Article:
Implications for services

Differences were highlighted between the family clinic and the practice of ward rounds. Families had the impression that the family clinic was a place where their family needs were a priority, in contrast to ward rounds, which were seen as a setting where the needs of professionals were addressed. Arguably, the former approach to family involvement is more person-centred, in line with NICE guideline CG136.19 Also, NICE guideline CG178 highlights that involving families and significant others is of particular importance during periods of acute illness.9

Where family involvement has been attempted in the past, it has often been in nurse- or psychologist-led services.10, 16 We found no previous literature describing examples of psychiatrist-led family clinics. However, the results of our evaluation showed that in this acute setting, families especially valued the input of the consultant psychiatrist. This seems likely to be because of the role that consultant psychiatrists often hold in this setting and their level of experience and expertise.

Confidentiality can act as a barrier to professionals sharing information with families.20 While the families in this study acknowledged the difficulties around confidentiality, they felt that it was still possible to work with families and appreciated that steps were taken to engage with them within the bounds of confidentiality, in line with current NICE guidance.21 Frameworks for sharing information with families exist; in trusts where clear guidelines regarding these are available to professionals, they are used and found to be helpful.22 It has also been suggested that creating information packs for carers about what to expect from mental health services can be helpful.11 The host trust has these; however, although carers were not directly asked about whether they had received these packs, no one in the study mentioned being aware of this source of information, suggesting that where they exist they also need to be more widely promoted.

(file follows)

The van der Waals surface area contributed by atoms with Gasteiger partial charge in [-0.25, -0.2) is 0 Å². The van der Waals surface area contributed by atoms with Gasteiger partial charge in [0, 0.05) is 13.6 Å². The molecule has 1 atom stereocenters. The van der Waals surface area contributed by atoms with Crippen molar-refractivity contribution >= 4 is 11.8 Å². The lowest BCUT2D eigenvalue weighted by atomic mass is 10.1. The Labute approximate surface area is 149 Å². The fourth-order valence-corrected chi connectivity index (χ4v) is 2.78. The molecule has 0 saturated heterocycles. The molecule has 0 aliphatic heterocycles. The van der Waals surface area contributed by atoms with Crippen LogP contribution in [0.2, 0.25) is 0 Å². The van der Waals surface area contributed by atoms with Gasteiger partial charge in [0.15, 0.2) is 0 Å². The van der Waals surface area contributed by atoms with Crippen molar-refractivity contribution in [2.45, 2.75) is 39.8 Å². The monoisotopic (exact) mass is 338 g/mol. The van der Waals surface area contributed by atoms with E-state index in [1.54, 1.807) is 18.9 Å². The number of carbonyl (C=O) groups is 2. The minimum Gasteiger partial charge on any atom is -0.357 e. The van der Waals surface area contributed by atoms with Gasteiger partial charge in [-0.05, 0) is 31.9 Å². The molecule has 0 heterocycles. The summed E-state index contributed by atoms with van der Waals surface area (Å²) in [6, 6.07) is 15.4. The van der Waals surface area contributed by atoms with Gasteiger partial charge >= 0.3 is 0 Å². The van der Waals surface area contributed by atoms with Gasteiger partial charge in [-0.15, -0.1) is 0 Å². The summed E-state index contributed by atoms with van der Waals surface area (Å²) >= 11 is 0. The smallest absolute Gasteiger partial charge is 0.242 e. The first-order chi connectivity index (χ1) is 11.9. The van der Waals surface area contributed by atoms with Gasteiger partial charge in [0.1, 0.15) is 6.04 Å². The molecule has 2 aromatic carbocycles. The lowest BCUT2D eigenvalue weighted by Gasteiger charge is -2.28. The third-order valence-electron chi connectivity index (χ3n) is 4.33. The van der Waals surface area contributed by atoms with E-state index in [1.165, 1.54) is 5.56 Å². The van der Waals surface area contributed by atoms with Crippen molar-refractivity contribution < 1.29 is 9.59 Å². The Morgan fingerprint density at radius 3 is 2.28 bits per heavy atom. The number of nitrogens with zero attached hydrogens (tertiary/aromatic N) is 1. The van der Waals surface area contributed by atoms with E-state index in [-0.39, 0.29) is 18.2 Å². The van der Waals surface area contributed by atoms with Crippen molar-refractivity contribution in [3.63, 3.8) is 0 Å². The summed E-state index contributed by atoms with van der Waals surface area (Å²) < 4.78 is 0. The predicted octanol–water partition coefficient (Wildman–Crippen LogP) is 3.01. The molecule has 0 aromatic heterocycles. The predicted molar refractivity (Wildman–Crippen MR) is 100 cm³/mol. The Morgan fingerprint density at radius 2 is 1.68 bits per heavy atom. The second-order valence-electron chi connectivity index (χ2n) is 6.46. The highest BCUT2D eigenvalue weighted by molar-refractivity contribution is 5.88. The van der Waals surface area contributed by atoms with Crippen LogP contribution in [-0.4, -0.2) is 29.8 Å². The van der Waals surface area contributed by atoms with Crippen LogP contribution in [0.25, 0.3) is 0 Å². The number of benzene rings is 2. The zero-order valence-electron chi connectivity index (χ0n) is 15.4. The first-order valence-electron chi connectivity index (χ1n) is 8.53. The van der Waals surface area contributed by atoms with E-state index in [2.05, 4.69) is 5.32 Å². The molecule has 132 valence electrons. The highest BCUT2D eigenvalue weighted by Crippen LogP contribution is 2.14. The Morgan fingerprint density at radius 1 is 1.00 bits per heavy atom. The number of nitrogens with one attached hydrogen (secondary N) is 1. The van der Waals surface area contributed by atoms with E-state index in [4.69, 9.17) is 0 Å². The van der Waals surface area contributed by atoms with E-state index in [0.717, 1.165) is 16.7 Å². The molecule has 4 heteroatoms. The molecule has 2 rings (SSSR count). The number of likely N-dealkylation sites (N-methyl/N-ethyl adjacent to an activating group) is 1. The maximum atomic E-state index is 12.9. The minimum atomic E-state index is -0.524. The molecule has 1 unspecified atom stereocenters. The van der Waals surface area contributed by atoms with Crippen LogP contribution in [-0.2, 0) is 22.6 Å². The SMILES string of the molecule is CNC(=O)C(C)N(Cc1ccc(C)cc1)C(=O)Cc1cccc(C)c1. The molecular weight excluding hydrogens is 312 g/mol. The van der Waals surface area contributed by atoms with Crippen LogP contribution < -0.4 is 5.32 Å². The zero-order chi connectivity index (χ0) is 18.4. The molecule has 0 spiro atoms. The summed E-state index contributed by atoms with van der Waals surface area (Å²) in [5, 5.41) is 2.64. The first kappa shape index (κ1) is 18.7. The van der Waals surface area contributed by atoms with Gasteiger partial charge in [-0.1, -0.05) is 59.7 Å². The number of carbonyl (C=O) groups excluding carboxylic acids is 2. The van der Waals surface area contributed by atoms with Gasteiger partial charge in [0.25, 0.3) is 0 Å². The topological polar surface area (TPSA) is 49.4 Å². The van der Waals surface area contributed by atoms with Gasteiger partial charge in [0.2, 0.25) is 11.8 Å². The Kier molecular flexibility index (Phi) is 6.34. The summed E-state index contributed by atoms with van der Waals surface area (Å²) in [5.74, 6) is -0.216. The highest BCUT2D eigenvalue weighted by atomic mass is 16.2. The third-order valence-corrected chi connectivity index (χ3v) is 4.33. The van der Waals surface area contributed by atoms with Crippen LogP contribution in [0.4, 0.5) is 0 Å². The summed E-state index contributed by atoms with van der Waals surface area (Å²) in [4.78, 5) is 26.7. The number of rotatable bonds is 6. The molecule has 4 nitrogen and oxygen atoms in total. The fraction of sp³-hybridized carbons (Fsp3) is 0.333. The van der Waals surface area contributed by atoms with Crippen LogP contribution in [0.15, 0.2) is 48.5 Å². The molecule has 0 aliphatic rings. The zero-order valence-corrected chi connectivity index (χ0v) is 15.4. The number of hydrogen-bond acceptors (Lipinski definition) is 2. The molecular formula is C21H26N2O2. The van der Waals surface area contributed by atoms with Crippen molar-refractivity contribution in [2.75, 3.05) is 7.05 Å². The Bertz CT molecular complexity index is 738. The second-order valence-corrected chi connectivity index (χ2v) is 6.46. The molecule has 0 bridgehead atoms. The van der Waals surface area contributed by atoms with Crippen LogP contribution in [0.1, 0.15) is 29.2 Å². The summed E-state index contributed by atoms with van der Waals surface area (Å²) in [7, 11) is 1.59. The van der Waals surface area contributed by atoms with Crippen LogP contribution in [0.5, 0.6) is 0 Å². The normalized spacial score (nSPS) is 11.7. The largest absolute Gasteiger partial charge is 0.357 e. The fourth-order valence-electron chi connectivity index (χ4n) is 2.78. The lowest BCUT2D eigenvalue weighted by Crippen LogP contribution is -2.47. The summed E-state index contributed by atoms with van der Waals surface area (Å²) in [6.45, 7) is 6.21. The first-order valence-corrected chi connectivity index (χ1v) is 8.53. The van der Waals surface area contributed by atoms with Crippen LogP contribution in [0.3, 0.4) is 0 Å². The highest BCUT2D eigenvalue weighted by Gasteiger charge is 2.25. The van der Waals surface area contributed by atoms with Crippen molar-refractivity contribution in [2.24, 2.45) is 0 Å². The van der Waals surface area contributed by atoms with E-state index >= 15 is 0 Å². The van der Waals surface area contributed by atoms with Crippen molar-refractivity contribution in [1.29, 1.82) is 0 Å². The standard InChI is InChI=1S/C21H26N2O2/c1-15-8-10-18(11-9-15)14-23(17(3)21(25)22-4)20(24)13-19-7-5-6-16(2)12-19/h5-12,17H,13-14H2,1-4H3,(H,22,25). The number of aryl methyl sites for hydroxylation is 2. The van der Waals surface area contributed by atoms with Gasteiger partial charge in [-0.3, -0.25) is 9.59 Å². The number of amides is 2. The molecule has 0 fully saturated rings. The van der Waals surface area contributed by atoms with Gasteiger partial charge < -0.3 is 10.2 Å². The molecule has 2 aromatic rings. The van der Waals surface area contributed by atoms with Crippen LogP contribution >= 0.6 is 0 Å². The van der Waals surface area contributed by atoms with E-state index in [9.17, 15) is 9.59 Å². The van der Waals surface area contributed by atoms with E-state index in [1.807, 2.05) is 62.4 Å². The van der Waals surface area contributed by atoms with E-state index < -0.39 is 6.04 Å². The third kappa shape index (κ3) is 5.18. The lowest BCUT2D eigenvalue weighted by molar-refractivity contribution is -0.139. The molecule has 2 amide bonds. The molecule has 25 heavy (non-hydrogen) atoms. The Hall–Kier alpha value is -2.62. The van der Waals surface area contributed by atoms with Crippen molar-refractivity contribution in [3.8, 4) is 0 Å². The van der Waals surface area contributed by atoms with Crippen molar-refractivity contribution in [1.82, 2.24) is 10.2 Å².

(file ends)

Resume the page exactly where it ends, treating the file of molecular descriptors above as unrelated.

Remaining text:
Limitations and ideas for future work

The naturalistic nature of this service evaluation means that there are limitations to how translatable the findings may be in other settings. The responses to the questionnaires were positive, and it may have been that those who agreed to participate in the qualitative interviews were those who had found the clinic particularly helpful or with whom the psychiatrist had developed a particularly good rapport. It is also possible that the families who did not take up the offer to participate in the qualitative interviews may differ in some way from our study population, affecting the representativeness of the sample. These considerations were outside the scope of this service evaluation but would be important factors to consider and analyse in future research trials of services such as this.